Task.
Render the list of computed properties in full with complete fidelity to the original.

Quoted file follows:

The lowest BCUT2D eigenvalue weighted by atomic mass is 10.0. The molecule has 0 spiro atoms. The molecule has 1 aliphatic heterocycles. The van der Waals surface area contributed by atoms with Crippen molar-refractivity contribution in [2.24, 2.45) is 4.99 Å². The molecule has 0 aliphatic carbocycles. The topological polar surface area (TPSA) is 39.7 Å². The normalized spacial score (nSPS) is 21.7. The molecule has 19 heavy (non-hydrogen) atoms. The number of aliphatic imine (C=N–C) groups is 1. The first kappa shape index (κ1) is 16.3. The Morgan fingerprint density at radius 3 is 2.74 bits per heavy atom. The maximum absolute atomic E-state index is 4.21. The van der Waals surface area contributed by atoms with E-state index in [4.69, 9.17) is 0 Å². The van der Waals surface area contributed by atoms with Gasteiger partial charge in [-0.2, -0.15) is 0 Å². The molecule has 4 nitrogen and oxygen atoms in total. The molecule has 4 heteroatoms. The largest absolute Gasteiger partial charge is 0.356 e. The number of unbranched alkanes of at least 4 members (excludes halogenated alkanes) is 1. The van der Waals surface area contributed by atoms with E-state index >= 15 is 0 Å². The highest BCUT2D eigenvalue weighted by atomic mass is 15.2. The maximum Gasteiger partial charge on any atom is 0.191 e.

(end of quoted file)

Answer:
The lowest BCUT2D eigenvalue weighted by atomic mass is 10.0. The molecule has 0 spiro atoms. The molecule has 1 aliphatic heterocycles. The van der Waals surface area contributed by atoms with Crippen molar-refractivity contribution in [2.24, 2.45) is 4.99 Å². The molecule has 0 aliphatic carbocycles. The topological polar surface area (TPSA) is 39.7 Å². The normalized spacial score (nSPS) is 21.7. The molecule has 19 heavy (non-hydrogen) atoms. The number of aliphatic imine (C=N–C) groups is 1. The first kappa shape index (κ1) is 16.3. The Morgan fingerprint density at radius 3 is 2.74 bits per heavy atom. The maximum absolute atomic E-state index is 4.21. The van der Waals surface area contributed by atoms with E-state index in [4.69, 9.17) is 0 Å². The van der Waals surface area contributed by atoms with Gasteiger partial charge in [-0.2, -0.15) is 0 Å². The molecule has 4 nitrogen and oxygen atoms in total. The molecule has 4 heteroatoms. The largest absolute Gasteiger partial charge is 0.356 e. The number of unbranched alkanes of at least 4 members (excludes halogenated alkanes) is 1. The van der Waals surface area contributed by atoms with E-state index >= 15 is 0 Å². The highest BCUT2D eigenvalue weighted by atomic mass is 15.2. The maximum Gasteiger partial charge on any atom is 0.191 e.